Notes
Many photographs of the BV District Hospital can also be found in the BVM Visual Records Collection.
Reproduction Restrictions
Some restrictions may be in place for certain records to protect fromer patients.
Type of Record
Archival Description

Documents

Bulkley Valley District Hospital fonds

Less detail

William Billeter fonds

https://search.bvmuseum.org/link/descriptions5043
Date Range
[1915-1985]
Collection
William Billeter fonds
Description Level
Fonds
GMD
textual record
technical drawing
graphic material
Scope and Content
The fonds reflects the activities of William Billeter during his lifetime and is arranged into five series:
Collection
William Billeter fonds
Description Level
Fonds
GMD
textual record
technical drawing
graphic material
Creator
William Billeter
Fonds No.
PF6
Accession No.
1984.6
1990.9
1990.93
2000.40
Physical Description
9 cm of textual records
4 negatives
Date Range
[1915-1985]
History / Biographical
William Billeter was born in Portland, Oregon, on March 16, 1895, leaving home in 1910 at the age of 15. During the depression, William worked on a fishing boat, travelling to the Bering Sea to harvest salmon stocks. Billeter met his wife Flo in Butte, Montana, where he worked in a copper mine. Shortly after, they decided to travel to Canada in search of cheap land. In Stettler, Alberta, they met Frank Gilbert and his family, who were considering settling in the Bulkley Valley. Thus, in the spring of 1920, the Billeters travelled to the Bulkley Valley, buying land in the Driftwood area.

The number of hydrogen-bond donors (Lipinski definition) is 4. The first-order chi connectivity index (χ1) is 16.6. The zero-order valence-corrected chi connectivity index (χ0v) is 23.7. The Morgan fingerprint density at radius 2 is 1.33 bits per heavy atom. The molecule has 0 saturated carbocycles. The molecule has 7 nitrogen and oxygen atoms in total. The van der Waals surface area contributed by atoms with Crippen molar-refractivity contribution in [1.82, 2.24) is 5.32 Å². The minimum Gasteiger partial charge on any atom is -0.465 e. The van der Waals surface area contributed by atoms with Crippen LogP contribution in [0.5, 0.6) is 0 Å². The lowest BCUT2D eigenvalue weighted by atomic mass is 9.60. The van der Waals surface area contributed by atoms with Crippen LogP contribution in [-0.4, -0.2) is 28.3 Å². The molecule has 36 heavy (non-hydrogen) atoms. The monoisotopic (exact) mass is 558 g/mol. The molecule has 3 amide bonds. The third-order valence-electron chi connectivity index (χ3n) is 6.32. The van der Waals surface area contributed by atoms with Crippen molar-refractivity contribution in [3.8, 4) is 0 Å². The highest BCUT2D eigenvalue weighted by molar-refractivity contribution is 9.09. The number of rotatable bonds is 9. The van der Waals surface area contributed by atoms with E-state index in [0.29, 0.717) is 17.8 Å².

Billeter worked as a dairy farmer, in trying conditions, shipping milk to Prince Rupert by rail for over 20 years. Come 1951, Billeter ceased producing milk so as to pursue raising beef. During this time, Billeter acted as secretary for the Smithers Farmer’s Institute. In 1953, Billeter and his wife decided to sell the farm, which was sold to Joe Schwegler. The couple moved to Smithers where Billeter worked maintaining the federal post office and police station, until he turned 70 years-old.
Billeter built two homes while living in the Bulkley Valley: one on Second Avenue and a log cabin on the hillside overlooking the Valley and farm. In the community, Billeter played an important role in building Pioneer Place and Glenwood Community Hall and helping to found the Bulkley Valley Credit Union.
On November 1974, Flo Billeter passed away at the age of 82. On December 5, 1984, William Billeter passed away at the age of 89.
Scope and Content
The fonds reflects the activities of William Billeter during his lifetime and is arranged into five series:
1. Secretary, Smithers Farmer's Institute
2. Dairy Farmer
3. Postmaster
4. Correspondence
5. Finances
Records include correspondence, invoices, cheques, various recorded accounts, newspaper clippings, dental x-rays and technical drawings.
Arrangement
Records were rearranged physically and intellectually by Manda Haligowski in October 2016 reflect to better reflect archival standards and to improve accessibility. Records are artificially arranged since original order no longer exists.
Type of Record
Archival Description

Documents

Less detail